# Speed and Pressure Controls of Pumps-as-Turbines Installed in Branch of Water-Distribution Network Subjected to Highly Variable Flow Rates

^{*}

## Abstract

**:**

## 1. Introduction

## 2. Case Study

## 3. PaT Performance

#### 3.1. Selection of PaT Operating at Rated Conditions in Turbine Mode

#### 3.2. Characteristic Curves in Turbine Mode

^{3}/s), $\omega $ in (rad/s), D in (m), ${P}_{\mathrm{m}}$ in (W), $\rho $ in (kg/m

^{3}), g in (m/s

^{2}) and H in (m).

#### 3.3. MATLAB©–Simulink Model

## 4. Results and Comments

#### 4.1. Case 1: Basic Flow-Rate Control Strategy

^{3}/h. If flow-rate demand was higher than $14.35$ m

^{3}/h, the head of each hydraulic machine would rise; thus, downstream pressure would drop below the value of 4 bar. Block B bypassed the excesses of flow rates in a secondary circuit to avoid an excessive drop of downstream pressure below the imposed limit. As shown in Figure 9, this operating strategy did not control PaT rotational speed, which was kept fixed to 2900 rpm. Hydraulic machines operate at their BEP only with ${Q}_{\mathrm{BEP}}$, while the operating point moves along the $Q-\eta $ curve when flow rate that is lower than that the BEP one is exploited. In this case, ${Q}_{\mathrm{BEP}}$ corresponds to the average flow rate of the analyzed WDN branch, as discussed in Section 2. When PaTs deal with off-design operating conditions, such as the ones indicated through Points 1 and 2 in Figure 9, mechanical efficiency decreases.

#### 4.2. Case 2: Basic Flow-Rate and Speed Control

^{3}/h, which would cause an excessive decrease of downstream pressure, was bypassed by following the same procedure as that explained in Section 4.1. When flow rates were below $14.35$ m

^{3}/h, PaT rotational speed was reduced according to the exploited flow-rate value by applying affinity laws to let PaTs always operate at their BEP. Due to this, the efficiency curve ($Q-\eta $) was shifted in order to match operative flow rate with the BEP condition, as shown in Figure 10. However, using this strategy, the amount of recovered energy increased by $1.5\%$ compared to Case 1; this result was due to small variations of flow rates with respect to the maximum exploitable one of $14.35$ m

^{3}/h.

#### 4.3. Case 3: Advanced Speed and Flow Control

^{3}/h, the rotational speed of PaTs automatically decreased in order to keep the downstream pressure fixed to 4 bar, following the same procedure explained in Section 4.2. Using this control strategy, the whole available flow rates were exploited at the expense of mechanical-efficiency reduction. The amount of recovered energy was $23\%$ higher than the one obtained in Cases 1 and 2 due to the higher exploitation of flow rates since, in the previous ones, values higher than $14.35$ m

^{3}/h were bypassed. However, neither PaT operated at its BEP when dealing with flow rates higher than the BEP one due to the constraint of downstream pressure fixed at 4 bar. Through analysis of the mechanical-efficiency trend when PaTs operate in off-design conditions, we can see how efficiency loss was limited when flow rates exceeded the one at BEP, while it dropped when flow rate was lower than the BEP one, especially at extreme part-load conditions.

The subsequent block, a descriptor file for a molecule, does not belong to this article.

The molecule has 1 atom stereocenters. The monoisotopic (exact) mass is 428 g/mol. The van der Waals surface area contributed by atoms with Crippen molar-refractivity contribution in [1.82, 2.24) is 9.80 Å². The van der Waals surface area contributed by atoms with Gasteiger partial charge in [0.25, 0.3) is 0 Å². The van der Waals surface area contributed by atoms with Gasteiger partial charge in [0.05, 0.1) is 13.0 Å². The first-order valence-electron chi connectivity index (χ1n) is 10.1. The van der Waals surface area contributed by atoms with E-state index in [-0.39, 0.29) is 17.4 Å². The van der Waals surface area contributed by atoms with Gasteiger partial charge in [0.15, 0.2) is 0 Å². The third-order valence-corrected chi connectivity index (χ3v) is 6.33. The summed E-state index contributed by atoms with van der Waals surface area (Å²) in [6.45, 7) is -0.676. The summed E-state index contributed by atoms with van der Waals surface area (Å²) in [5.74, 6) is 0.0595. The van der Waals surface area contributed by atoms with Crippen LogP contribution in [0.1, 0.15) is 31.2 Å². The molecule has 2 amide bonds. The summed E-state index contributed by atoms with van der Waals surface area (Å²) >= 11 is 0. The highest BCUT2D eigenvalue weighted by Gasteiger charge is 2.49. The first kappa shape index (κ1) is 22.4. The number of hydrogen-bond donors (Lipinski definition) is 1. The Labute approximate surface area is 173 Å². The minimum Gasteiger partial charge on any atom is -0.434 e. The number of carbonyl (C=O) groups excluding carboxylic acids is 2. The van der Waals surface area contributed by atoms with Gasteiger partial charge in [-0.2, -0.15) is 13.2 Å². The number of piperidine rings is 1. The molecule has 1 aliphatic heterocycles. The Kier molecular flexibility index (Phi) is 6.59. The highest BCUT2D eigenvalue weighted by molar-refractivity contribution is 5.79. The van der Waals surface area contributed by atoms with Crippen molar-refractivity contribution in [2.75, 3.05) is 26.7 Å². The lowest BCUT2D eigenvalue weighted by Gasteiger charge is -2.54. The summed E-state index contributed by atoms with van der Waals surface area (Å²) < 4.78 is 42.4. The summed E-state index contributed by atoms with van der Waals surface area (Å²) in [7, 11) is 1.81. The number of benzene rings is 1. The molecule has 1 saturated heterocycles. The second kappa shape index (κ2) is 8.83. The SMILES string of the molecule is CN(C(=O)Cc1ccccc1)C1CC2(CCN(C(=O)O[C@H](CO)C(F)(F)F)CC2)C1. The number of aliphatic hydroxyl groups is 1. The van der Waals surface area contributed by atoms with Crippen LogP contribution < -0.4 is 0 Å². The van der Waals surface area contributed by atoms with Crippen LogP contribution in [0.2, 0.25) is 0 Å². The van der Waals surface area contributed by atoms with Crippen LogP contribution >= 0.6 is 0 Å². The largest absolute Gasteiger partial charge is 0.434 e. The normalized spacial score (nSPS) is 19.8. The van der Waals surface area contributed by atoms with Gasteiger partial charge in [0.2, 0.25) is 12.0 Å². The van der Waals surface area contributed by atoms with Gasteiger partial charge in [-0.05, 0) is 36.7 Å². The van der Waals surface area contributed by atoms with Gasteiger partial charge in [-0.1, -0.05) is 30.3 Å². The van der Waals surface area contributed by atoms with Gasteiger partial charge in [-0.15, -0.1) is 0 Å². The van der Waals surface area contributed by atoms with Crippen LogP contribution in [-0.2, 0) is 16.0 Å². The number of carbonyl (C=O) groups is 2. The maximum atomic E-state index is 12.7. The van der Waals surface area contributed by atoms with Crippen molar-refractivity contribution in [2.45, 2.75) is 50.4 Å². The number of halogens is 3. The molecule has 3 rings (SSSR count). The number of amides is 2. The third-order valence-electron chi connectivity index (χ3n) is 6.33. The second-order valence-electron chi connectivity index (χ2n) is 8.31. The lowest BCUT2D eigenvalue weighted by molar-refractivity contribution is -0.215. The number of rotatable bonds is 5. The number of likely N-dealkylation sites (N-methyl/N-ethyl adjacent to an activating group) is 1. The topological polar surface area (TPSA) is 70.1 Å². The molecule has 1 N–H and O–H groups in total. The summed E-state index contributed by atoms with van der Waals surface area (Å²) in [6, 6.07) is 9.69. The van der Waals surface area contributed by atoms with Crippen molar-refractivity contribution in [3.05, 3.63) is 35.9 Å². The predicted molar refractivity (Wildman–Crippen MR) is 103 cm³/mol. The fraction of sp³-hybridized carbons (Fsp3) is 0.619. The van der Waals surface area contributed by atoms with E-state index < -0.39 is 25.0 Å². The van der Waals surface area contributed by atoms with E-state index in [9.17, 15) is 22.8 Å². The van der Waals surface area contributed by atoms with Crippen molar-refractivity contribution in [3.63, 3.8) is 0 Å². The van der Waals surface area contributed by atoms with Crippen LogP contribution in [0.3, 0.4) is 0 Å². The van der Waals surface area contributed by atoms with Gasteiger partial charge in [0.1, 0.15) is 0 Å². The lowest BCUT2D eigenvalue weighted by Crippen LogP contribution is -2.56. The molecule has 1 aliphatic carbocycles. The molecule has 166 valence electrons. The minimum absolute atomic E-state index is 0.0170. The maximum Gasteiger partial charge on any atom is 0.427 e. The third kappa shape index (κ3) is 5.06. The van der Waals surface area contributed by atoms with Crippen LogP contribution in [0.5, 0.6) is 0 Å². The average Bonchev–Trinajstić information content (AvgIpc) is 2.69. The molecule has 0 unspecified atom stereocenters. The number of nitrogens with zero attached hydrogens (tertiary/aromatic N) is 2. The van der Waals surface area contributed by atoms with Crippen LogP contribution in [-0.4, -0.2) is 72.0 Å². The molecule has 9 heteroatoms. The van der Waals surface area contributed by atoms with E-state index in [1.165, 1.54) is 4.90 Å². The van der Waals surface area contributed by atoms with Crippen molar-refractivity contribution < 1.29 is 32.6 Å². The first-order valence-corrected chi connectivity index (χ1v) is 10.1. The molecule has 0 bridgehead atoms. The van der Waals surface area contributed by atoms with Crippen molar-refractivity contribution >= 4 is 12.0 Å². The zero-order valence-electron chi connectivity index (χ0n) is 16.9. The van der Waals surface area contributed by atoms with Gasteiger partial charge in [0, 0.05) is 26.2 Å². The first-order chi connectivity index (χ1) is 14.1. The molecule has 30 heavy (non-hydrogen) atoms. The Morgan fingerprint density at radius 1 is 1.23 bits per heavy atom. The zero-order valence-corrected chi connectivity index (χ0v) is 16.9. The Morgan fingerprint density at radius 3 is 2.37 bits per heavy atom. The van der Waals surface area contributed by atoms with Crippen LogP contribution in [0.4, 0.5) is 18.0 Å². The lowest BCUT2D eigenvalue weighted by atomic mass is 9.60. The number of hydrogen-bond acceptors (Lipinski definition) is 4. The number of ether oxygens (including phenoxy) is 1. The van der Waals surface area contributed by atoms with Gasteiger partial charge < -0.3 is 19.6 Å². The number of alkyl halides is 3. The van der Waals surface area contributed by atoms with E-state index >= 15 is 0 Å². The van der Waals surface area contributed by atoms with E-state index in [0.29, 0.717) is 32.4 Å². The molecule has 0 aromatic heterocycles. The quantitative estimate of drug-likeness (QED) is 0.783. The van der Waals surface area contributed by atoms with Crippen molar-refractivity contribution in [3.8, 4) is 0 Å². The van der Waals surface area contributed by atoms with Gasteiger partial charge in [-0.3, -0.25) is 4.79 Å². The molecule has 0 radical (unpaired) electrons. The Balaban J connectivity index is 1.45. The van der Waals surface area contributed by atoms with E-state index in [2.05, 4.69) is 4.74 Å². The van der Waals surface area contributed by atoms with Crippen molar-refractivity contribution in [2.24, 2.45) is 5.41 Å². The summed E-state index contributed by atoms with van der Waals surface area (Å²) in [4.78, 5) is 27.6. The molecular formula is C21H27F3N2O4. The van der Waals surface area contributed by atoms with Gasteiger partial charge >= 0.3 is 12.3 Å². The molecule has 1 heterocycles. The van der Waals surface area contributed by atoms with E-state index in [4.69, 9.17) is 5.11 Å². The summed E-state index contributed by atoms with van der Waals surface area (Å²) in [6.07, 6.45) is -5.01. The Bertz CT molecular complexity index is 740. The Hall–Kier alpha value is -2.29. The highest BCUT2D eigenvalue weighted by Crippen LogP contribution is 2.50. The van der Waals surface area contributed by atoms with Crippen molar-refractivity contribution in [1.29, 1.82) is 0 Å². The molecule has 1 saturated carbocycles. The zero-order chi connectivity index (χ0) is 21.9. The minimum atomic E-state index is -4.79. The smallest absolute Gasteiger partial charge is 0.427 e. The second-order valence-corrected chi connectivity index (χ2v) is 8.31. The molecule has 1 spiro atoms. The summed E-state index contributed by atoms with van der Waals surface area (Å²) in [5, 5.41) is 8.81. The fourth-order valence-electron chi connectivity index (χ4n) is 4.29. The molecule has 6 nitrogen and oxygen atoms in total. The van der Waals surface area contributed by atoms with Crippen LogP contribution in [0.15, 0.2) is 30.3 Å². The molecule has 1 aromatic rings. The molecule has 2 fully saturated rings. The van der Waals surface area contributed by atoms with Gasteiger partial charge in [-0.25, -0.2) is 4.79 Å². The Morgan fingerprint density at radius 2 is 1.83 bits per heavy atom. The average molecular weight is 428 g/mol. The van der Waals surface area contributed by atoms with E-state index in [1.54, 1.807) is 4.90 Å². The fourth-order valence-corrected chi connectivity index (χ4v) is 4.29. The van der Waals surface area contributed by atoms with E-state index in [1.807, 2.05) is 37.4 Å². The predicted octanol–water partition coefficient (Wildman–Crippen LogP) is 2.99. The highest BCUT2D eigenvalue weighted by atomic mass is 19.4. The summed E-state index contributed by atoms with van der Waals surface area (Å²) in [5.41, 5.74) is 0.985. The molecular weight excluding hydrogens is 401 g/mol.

#### 4.4. Case 4: Basic Flow-Rate and Speed Control with Reduced WDN Pressure to $3.5$ Bar

^{3}/h do not justify the use of a PaT speed-control strategy based on BEP tracking.

^{3}/h was obtained, which was higher than the one of previous cases ($14.35$ m

^{3}/h). Finally, results showed that this control strategy was the most effective since it led to energy recovery that was almost 11 % higher than the one obtained in Case 3, where all flow rates were exploited by the PaTs.

## 5. Energy and Economic Analysis

^{3}/h that would decrease downstream pressure below 4 bar. Even though Case 2 allowed PaTs to always operate at their BEP as shown in Figure 11, the high amount of bypassed flow rates significantly contributed to reducing energy recovery, thus reducing the effectiveness of the speed control applied to PaTs. The trend of energy recovery over the day and its ratio with respect to the wasted energy in the PRVs are shown in Figure 12 and Figure 13.

^{3}/h and it led to a significant bypass of flow rates during the day, thus affecting the effectiveness of energy recovery. The only advantage recorded in Case 2 was the possibility of having a speed-control strategy that helps PaTs to optimally exploit flow rates lower than $14.35$ m

^{3}/h, thus always operating at their BEP. However, if flow-rate variations are limited, advantages in terms of energy recovery are minimal.

^{3}/h, as well as energy recovery, listed in Table 5. Indeed, these considerations can also be seen in Figure 11, where the trend of the mechanical efficiency in various cases is shown. Case 4 allowed PaTs to operate with higher variability of flow rates and, thanks to speed control, at their BEP. Compared to Case 3, the control strategy in Case 4 allows to recover a higher amount of energy from the WDN branch: a lower flow rate is exploited but higher head is available; thanks to speed control, PaTs always operate at their BEP.

## 6. Conclusions

^{3}/h. In Case 2, PaT speed control was implemented to let PaTs always operate at their BEP, and when flow rates lower than $14.35$ m